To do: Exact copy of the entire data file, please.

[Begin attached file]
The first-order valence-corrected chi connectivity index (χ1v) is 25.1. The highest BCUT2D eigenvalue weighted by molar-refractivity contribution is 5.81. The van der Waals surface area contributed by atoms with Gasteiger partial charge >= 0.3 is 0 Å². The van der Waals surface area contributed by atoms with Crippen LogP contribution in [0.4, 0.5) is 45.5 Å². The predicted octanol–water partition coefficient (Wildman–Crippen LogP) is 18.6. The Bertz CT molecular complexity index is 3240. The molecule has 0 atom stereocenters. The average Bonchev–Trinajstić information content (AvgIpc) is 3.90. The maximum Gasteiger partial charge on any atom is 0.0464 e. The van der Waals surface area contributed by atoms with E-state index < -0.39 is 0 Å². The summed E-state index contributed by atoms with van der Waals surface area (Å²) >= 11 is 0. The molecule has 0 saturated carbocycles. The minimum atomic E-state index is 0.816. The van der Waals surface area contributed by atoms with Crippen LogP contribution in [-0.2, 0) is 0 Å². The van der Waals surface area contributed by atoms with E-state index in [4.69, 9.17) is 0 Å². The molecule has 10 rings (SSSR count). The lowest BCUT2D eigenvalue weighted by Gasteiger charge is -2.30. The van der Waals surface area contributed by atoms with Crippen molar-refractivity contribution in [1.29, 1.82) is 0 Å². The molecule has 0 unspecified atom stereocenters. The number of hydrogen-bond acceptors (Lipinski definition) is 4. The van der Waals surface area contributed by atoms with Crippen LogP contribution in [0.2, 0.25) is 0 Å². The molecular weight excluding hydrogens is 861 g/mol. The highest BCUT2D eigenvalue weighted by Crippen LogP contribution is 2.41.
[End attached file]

The first-order valence-corrected chi connectivity index (χ1v) is 25.1. The highest BCUT2D eigenvalue weighted by molar-refractivity contribution is 5.81. The van der Waals surface area contributed by atoms with Gasteiger partial charge >= 0.3 is 0 Å². The van der Waals surface area contributed by atoms with Crippen LogP contribution in [0.4, 0.5) is 45.5 Å². The predicted octanol–water partition coefficient (Wildman–Crippen LogP) is 18.6. The Bertz CT molecular complexity index is 3240. The molecule has 0 atom stereocenters. The average Bonchev–Trinajstić information content (AvgIpc) is 3.90. The maximum Gasteiger partial charge on any atom is 0.0464 e. The van der Waals surface area contributed by atoms with E-state index < -0.39 is 0 Å². The summed E-state index contributed by atoms with van der Waals surface area (Å²) >= 11 is 0. The molecule has 0 saturated carbocycles. The minimum atomic E-state index is 0.816. The van der Waals surface area contributed by atoms with Crippen LogP contribution in [-0.2, 0) is 0 Å². The van der Waals surface area contributed by atoms with E-state index in [4.69, 9.17) is 0 Å². The molecule has 10 rings (SSSR count). The lowest BCUT2D eigenvalue weighted by Gasteiger charge is -2.30. The van der Waals surface area contributed by atoms with Crippen molar-refractivity contribution in [1.29, 1.82) is 0 Å². The molecule has 0 unspecified atom stereocenters. The number of hydrogen-bond acceptors (Lipinski definition) is 4. The van der Waals surface area contributed by atoms with Crippen LogP contribution in [0.2, 0.25) is 0 Å². The molecular weight excluding hydrogens is 861 g/mol. The highest BCUT2D eigenvalue weighted by Crippen LogP contribution is 2.41.